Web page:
OHA launches Rethink the Drink campaign

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Drinking is a part of our culture and celebrations, and we take pride in our Oregon-made beer, wine and spirits. But heavy drinking and binge drinking carry a cost. Excessive alcohol use is the third leading cause of preventable deaths in Oregon and costs every person in the state $1,100 per year from expenses associated with health care, automobile crashes and lost productivity at work. More than one in five people in Oregon drink excessively, and it’s not only a problem for young people. People in their 30s and 40s binge drink at nearly the same rates as people in their 20s. In response, Oregon Health Authority (OHA) launched the Rethink the Drink campaign in collaboration with community partners. The campaign focuses on building healthier communities by calling attention to health problems caused by excessive alcohol use.

Elevated health risks associated with excessive drinking

“We invite people in Oregon to consider the role of alcohol in their own lives and communities,” said Rebecca Garza, health promotion strategist at OHA. “Alcohol has a complex history that is associated with cultural norms and celebrations that have been around for thousands of years, and there are also a lot of health problems and trauma associated with the harms of excessive drinking.”

More than 2,000* Oregonians die each year from excessive alcohol use, three times the number who die from overdoses of other drugs. In the first year of the COVID-19 pandemic (2020), Oregon saw a 21% increase in deaths directly attributed to alcohol compared to the previous year.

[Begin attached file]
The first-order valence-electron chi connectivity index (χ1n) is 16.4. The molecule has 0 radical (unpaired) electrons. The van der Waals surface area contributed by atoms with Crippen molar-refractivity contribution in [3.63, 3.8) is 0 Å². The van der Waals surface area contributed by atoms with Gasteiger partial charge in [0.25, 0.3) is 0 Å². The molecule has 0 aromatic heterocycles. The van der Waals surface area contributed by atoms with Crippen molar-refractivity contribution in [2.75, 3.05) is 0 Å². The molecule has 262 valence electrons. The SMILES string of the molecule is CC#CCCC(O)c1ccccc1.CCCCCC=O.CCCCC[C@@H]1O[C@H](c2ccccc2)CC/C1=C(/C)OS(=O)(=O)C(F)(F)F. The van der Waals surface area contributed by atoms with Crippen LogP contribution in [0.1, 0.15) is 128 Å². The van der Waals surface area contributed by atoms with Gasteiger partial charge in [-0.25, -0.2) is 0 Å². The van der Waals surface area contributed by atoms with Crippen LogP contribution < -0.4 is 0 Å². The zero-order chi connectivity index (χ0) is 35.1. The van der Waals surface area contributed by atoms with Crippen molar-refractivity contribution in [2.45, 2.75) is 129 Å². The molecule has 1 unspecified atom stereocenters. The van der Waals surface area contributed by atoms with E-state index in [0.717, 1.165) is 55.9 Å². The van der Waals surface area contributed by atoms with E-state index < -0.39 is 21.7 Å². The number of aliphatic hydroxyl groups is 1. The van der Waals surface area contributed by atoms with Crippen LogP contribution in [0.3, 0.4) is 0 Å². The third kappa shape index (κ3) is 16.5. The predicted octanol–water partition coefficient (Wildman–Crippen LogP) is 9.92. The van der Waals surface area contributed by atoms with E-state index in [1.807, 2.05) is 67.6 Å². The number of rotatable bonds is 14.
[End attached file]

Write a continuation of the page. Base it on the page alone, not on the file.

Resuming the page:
“The pandemic played out differently for different people,” Garza said. “Some people who only drank socially may have drank less, but for others it became common to drink any time of day or by yourself.  We’ve heard from people in Oregon that they use alcohol to cope with daily life stresses, which were exasperated during the pandemic.”

Excessive drinking defined

Note: numbers are based on research for “cisgender” male/female populations. Cisgender means that the gender you identify with matches the sex assigned to you at birth. When it comes to gender nonconforming individuals, more research is needed to assess the impact of excessive drinking.

  • Heavy drinking – 15 drinks per week or more for a cisgender man or eight drinks or more per week for a cisgender woman
  • Binge drinking – when a cisgender man has 5 or more standard drinks in a couple hours or if a cisgender woman has four or more
  • VIDEO: How Many Drinks?

These types of drinking behaviors are common. Drinking less is better for your health than drinking more, and for some people, any alcohol is too much.

Rethink the Drink public awareness advertisements can be seen on television, radio, online and social media. Learn more about the campaign and find out how to get involved at www.rethinkthedrink.com.

SURVEY: If you have thoughts or experiences to share about alcohol use in your life or the lives of your family and friends, we would love to hear from you. If you’d like, please take a moment to submit your thoughts here. All responses are anonymous.


If you or someone you care about drinks alcohol excessively and needs help, talk with a doctor or health provider. Free and confidential resources are available:

*This data refers to deaths that are 100% attributable to alcohol, also called alcohol induced deaths. This category includes causes of death such as alcoholic liver disease, mental and behavioral disorders associated with alcohol dependency (harmful use, withdrawal syndrome, amnesic syndrome, and psychotic disorders) and poisonings (intentional and unintentional).